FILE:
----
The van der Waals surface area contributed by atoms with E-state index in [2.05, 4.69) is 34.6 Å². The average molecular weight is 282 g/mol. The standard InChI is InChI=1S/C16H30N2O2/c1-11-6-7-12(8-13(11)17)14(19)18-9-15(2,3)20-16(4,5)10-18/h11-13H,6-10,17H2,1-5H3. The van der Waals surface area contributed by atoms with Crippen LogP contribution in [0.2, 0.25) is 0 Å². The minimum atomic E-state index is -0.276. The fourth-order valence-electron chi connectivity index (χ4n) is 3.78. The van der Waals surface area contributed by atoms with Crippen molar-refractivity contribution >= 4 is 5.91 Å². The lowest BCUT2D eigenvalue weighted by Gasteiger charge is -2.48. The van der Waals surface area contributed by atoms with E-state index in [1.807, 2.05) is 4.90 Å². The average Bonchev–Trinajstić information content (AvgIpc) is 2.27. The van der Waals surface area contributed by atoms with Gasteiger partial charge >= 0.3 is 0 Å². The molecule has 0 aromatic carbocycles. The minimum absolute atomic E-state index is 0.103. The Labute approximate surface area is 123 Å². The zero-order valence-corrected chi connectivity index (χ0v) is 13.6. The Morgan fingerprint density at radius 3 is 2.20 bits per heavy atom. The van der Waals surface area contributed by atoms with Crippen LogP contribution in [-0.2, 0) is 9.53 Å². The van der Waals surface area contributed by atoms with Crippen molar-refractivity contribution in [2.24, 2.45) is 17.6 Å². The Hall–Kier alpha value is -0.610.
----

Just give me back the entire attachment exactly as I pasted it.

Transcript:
The van der Waals surface area contributed by atoms with E-state index in [2.05, 4.69) is 34.6 Å². The average molecular weight is 282 g/mol. The standard InChI is InChI=1S/C16H30N2O2/c1-11-6-7-12(8-13(11)17)14(19)18-9-15(2,3)20-16(4,5)10-18/h11-13H,6-10,17H2,1-5H3. The van der Waals surface area contributed by atoms with Crippen LogP contribution in [0.2, 0.25) is 0 Å². The minimum atomic E-state index is -0.276. The fourth-order valence-electron chi connectivity index (χ4n) is 3.78. The van der Waals surface area contributed by atoms with Crippen molar-refractivity contribution >= 4 is 5.91 Å². The lowest BCUT2D eigenvalue weighted by Gasteiger charge is -2.48. The van der Waals surface area contributed by atoms with E-state index in [1.807, 2.05) is 4.90 Å². The average Bonchev–Trinajstić information content (AvgIpc) is 2.27. The van der Waals surface area contributed by atoms with Gasteiger partial charge >= 0.3 is 0 Å². The molecule has 0 aromatic carbocycles. The minimum absolute atomic E-state index is 0.103. The Labute approximate surface area is 123 Å². The zero-order valence-corrected chi connectivity index (χ0v) is 13.6. The Morgan fingerprint density at radius 3 is 2.20 bits per heavy atom. The van der Waals surface area contributed by atoms with Crippen LogP contribution in [-0.2, 0) is 9.53 Å². The van der Waals surface area contributed by atoms with Crippen molar-refractivity contribution in [2.24, 2.45) is 17.6 Å². The Hall–Kier alpha value is -0.610.